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Crambidae

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The Crambidae are the grass moth family of lepidopterans. They are variable in appearance, the nominal subfamily Crambinae (grass moths) taking up closely folded postures on grass stems where they are inconspicuous, while other subfamilies include brightly coloured and patterned insects which rest in wing-spread attitudes.

In many classifications, the Crambidae have been treated as a subfamily of the Pyralidae or snout-moths. The principal difference is a structure in the ears called the praecinctorium, which joins two tympanic membranes in the Crambidae, and is absent from the Pyralidae. The latest review by Munroe and Solis, in Kristensen (1999), retains the Crambidae as a full family.

Gallery

Taxonomy

Relationship with humans

Since crambids are relatively common throughout human settlements, the moths tend to affect crops and gardens, whether harmfully, beneficially or harmlessly. Beneficial crambids include the water hyacinth moth (Niphograpta albiguttalis), used to control its host (Eichhornia crassipes),[3] the water veneer (Acentria ephemerella), a biocontrol agent used against Eurasian watermilfoil),[4] and the bamboo borer (Omphisa fuscidentalis), of which the caterpillars are used for human consumption (see entomophagy). The mint moth (Pyrausta aurata) is an example of a harmless crambid. Crambid larvae are typically stem borers in plants of the grass family. As this family contains many important crops, some Crambidae species achieve pest status. The European corn borer Ostrinia nubilalis is perhaps the best known; introduced to the United States in the early 1900s, it is now widespread in all but the westernmost states. Other pest species include the spotted stalk borer (Chilo partellus), the Asiatic rice borer (Chilo suppressalis), sod webworms (Crambus spp.), Duponchelia fovealis, the sugarcane borer (Diatraea saccharalis), bean pod borers (Maruca spp.), the rice white stemborer (Scirpophaga innotata), the southwestern corn borer (Diatraea grandiosella), and the grape leaffolder (Desmia maculalis).

References

  1. ^ a b Regier, J. C., C. Mitter, M. A. Solis, J. E. Hayden, B. Landry, M. Nuss, T. J. Simonsen, S.-H. Yen , A. Zwick & M. P. Cummings 2012: A molecular phylogeny for the pyraloid moths (Lepidoptera: Pyraloidea) and its implications for higher-level classification. Archived 2016-03-05 at the Wayback Machine – Systematic Entomology, London 37 (4): 635–656.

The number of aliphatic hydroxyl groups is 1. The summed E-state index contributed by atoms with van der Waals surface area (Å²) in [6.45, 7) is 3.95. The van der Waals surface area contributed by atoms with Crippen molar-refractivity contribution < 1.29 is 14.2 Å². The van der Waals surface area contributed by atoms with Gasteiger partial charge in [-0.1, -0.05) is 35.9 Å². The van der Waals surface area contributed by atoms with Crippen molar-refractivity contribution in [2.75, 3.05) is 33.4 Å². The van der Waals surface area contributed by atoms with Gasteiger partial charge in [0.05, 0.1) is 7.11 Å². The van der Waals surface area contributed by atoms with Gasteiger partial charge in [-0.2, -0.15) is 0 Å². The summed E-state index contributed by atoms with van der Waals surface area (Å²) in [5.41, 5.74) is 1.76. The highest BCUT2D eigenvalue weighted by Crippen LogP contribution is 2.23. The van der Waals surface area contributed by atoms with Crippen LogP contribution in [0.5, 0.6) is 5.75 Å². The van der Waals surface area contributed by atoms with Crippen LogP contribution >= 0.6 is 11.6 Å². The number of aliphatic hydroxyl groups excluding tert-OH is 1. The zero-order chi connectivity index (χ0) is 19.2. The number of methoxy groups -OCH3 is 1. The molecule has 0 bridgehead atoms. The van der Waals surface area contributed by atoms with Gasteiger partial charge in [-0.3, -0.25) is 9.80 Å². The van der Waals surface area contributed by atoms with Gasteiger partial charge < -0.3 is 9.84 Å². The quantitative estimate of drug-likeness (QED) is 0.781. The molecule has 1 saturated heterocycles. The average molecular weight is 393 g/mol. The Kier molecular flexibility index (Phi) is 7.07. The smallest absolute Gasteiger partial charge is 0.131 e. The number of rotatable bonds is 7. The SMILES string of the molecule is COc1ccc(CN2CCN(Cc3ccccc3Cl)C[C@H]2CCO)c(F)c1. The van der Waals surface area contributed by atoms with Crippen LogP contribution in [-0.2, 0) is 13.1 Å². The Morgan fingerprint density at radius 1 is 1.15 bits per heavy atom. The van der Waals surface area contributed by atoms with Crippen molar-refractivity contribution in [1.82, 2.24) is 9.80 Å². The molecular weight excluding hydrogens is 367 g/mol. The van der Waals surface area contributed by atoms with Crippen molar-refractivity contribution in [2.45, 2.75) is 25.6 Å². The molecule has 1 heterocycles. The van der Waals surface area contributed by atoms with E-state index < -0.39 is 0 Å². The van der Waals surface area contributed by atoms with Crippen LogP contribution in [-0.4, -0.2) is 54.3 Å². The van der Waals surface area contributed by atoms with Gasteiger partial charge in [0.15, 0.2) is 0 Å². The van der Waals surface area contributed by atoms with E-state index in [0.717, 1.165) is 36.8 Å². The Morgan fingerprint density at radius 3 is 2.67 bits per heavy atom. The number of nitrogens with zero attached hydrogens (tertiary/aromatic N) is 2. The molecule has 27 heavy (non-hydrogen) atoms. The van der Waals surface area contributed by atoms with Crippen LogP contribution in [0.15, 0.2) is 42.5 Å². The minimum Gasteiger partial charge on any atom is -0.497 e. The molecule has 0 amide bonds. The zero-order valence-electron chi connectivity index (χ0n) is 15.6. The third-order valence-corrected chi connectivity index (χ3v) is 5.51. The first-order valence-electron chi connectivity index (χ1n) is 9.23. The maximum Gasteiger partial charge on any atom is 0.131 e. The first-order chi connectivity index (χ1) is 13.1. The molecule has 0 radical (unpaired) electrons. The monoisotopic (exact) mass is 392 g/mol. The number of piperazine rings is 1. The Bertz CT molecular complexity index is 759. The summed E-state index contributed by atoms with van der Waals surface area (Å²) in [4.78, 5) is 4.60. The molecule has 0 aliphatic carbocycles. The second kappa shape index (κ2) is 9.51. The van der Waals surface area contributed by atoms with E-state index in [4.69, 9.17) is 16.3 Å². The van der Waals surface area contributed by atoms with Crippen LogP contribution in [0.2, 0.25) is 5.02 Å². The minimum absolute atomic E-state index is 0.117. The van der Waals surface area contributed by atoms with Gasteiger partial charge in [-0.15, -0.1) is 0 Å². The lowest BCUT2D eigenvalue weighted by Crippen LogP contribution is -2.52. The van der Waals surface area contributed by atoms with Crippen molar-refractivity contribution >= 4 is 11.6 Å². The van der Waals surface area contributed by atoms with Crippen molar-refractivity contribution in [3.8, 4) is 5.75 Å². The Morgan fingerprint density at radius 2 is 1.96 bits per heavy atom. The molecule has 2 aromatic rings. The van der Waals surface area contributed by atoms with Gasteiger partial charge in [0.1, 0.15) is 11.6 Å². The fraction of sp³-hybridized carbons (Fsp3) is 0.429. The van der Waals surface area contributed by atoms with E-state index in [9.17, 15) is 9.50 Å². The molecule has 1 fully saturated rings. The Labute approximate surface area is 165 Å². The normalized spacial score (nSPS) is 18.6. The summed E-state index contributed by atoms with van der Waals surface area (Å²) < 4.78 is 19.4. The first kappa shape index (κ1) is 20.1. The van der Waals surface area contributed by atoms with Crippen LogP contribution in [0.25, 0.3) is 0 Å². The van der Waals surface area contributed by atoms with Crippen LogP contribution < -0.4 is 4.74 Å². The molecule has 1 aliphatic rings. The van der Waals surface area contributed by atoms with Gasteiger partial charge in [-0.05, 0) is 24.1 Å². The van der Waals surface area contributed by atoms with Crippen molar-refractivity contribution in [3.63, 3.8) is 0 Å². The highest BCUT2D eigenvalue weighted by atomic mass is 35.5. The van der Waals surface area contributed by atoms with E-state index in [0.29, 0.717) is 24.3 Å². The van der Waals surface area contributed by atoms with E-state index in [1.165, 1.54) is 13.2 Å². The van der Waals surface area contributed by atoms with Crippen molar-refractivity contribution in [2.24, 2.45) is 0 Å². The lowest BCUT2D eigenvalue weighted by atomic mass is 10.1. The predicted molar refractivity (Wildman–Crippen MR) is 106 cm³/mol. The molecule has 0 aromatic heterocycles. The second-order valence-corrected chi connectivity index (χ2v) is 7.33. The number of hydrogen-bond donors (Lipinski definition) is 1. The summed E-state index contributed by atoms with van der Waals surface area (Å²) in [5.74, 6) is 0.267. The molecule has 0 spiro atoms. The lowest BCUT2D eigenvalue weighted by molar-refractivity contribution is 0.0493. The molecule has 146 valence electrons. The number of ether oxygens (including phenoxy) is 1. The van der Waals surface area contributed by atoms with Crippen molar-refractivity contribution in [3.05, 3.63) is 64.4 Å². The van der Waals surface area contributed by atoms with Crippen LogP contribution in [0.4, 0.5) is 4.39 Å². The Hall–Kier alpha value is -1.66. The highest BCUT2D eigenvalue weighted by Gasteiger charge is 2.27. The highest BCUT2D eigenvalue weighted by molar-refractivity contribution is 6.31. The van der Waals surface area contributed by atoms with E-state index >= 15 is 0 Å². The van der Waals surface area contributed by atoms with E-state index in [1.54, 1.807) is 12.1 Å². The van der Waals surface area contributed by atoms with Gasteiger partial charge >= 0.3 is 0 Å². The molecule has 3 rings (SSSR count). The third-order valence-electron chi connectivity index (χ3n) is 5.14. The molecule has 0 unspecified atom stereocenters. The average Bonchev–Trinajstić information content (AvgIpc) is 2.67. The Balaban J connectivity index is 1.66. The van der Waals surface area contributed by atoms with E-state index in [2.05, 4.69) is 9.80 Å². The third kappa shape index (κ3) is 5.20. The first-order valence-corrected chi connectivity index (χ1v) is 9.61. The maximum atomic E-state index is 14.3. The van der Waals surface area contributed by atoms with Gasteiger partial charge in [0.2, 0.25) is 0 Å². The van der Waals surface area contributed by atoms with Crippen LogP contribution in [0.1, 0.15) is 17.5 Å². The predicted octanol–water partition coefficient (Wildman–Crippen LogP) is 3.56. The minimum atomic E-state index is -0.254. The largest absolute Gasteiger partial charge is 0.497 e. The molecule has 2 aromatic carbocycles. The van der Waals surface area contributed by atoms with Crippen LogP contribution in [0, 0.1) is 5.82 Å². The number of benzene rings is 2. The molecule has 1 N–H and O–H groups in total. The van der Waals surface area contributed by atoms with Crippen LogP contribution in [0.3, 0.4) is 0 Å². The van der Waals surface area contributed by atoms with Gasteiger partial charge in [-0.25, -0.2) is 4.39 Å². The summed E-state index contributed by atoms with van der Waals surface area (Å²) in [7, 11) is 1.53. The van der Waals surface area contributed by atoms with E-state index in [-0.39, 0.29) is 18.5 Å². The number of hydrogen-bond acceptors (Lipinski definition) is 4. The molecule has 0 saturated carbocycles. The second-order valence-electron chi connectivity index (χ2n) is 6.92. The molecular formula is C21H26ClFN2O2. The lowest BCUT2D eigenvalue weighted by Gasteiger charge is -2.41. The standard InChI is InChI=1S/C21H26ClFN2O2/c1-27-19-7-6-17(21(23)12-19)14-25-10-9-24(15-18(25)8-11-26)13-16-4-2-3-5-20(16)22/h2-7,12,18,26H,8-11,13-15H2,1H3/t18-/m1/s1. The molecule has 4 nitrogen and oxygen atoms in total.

2. ^ Minet, J. 2015: Lathrotelidae Clarke, 1971: a rehabilitated name deserving subfamily rank (Lepidoptera, Crambidae). – Bulletin de la Société entomologique de France, Paris 120 (1): 109–112.
  3. ^ McLeod, Robin (April 24, 2016). "Species Niphograpta albiguttalis - Water Hyacinth Moth - Hodges#5149". BugGuide. Archived from the original on May 1, 2019. Retrieved February 5, 2020.
  4. ^ McLeod, Robin (February 1, 2019). "Species Acentria ephemerella - Water Veneer - Hodges#5299". BugGuide. Archived from the original on May 1, 2019. Retrieved February 5, 2020.
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Crambidae: Brief Summary

provided by wikipedia EN

The Crambidae are the grass moth family of lepidopterans. They are variable in appearance, the nominal subfamily Crambinae (grass moths) taking up closely folded postures on grass stems where they are inconspicuous, while other subfamilies include brightly coloured and patterned insects which rest in wing-spread attitudes.

In many classifications, the Crambidae have been treated as a subfamily of the Pyralidae or snout-moths. The principal difference is a structure in the ears called the praecinctorium, which joins two tympanic membranes in the Crambidae, and is absent from the Pyralidae. The latest review by Munroe and Solis, in Kristensen (1999), retains the Crambidae as a full family.

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cc-by-sa-3.0
copyright
Wikipedia authors and editors
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